The rest of the cooks point and laugh at Reece and his insane ideas about tarts and quince. With 65 minutes left, Jock shows them leafy greens, arousing no interest whatsoever. Spinach, kale, broccoli, Brussels sprouts…they are right to spurn these. Emelia finds their reticence baffling, but it’s easy for her, standing on the balcony like Scarlett O’Hara, making us all fall in love with her and her amazing lips. I…anyway, moving on.
One hour left and Andy presents…grains. Big, and I stress this, whoop. Brendan looks like a junkie having a bag of smack waved in front of him: he knows he shouldn’t, but that pearl barley looks so fine. Yet it’s Tessa who lunges forward, terrified of running out of time.
Tessa is making an elevated meat and three veg, which sounds as dull and uninspired as we’ve come to expect from Tessa. “I definitely think I can make an immunity winning dish,” she drones, sounding like Ralphie explaining why a BB gun is a good present for Christmas.
Callum and Brendan, having completely forgotten what’s going on, are still standing in front of the ingredients. Melissa whips a sheet off some herbs. That’s what Brendan’s been waiting for, but he still hesitates, because what if he starts now, and then the next group of ingredients is an already-cooked chicken pie? He’d be kicking himself. He holds out for some spice a la Kyle McLachlan.
Meanwhile, Reece explains that the secret to perfecting a tart is giving it love, which is after all the central theme of Pretty Woman. He flashes back to previous cooks that caused Melissa to dance erotically, and dreams of inspiring full-frontal nudity today. “Nice, Reecey,” Emelia calls from above, sarcastically.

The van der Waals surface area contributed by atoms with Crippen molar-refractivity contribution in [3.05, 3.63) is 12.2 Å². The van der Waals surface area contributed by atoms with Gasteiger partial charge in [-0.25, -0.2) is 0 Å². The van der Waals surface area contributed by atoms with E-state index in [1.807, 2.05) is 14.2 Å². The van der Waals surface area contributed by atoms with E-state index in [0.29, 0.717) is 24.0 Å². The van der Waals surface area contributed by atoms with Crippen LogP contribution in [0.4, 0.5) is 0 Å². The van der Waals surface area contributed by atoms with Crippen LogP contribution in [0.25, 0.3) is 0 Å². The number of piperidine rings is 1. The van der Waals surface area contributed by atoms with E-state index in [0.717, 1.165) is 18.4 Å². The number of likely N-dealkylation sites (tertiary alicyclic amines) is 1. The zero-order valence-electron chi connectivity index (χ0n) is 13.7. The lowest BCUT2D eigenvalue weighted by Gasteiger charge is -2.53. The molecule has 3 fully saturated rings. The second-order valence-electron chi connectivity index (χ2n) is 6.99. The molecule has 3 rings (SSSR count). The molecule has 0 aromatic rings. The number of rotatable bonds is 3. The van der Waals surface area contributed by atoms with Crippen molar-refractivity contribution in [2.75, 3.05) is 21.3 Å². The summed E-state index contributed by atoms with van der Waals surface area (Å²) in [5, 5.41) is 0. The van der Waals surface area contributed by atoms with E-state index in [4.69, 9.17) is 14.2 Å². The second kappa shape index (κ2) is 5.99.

Brendan, having held out for some spices, is overjoyed when the next set of ingredients turn out to be quail. That’s good, because we certainly haven’t had enough fucking quail in this series. Brendan can hold out no longer and bolts for the benches. He does not, however, take any quail, making the last five minutes an utter waste of time. He is going to make some dumplings, just to prove he’s capable of stretching his creative boundaries.
Tessa has her beef stock in the pressure cooker and it’s hard to imagine anyone caring.
Callum has still not begun – he’s sure that under one of the last two sheets is a bottle of pure LSD. What he gets, though, is shellfish. He has forty-five minutes left, and is sorely tempted by mussels, as any man might be. “That’s amazing,” says Poh, sounding as bored as anyone on television ever has.
Callum is excited about his shellfish and is sure he can make something truly delicious out of these revolting sea monsters in just forty-five minutes. He’s making something called an “eskabesh”. That’s what it sounds like anyway. I have no idea what that is and be honest, neither do you. It’s something with mussels though.
Everyone has begun, but with forty minutes left, Melissa reveals that if they’d waited till the end, they’d have had the entire garden at their disposal. Brendan is shattered, as he would’ve enjoyed wasting his time fucking around in the dirt outside instead of cooking.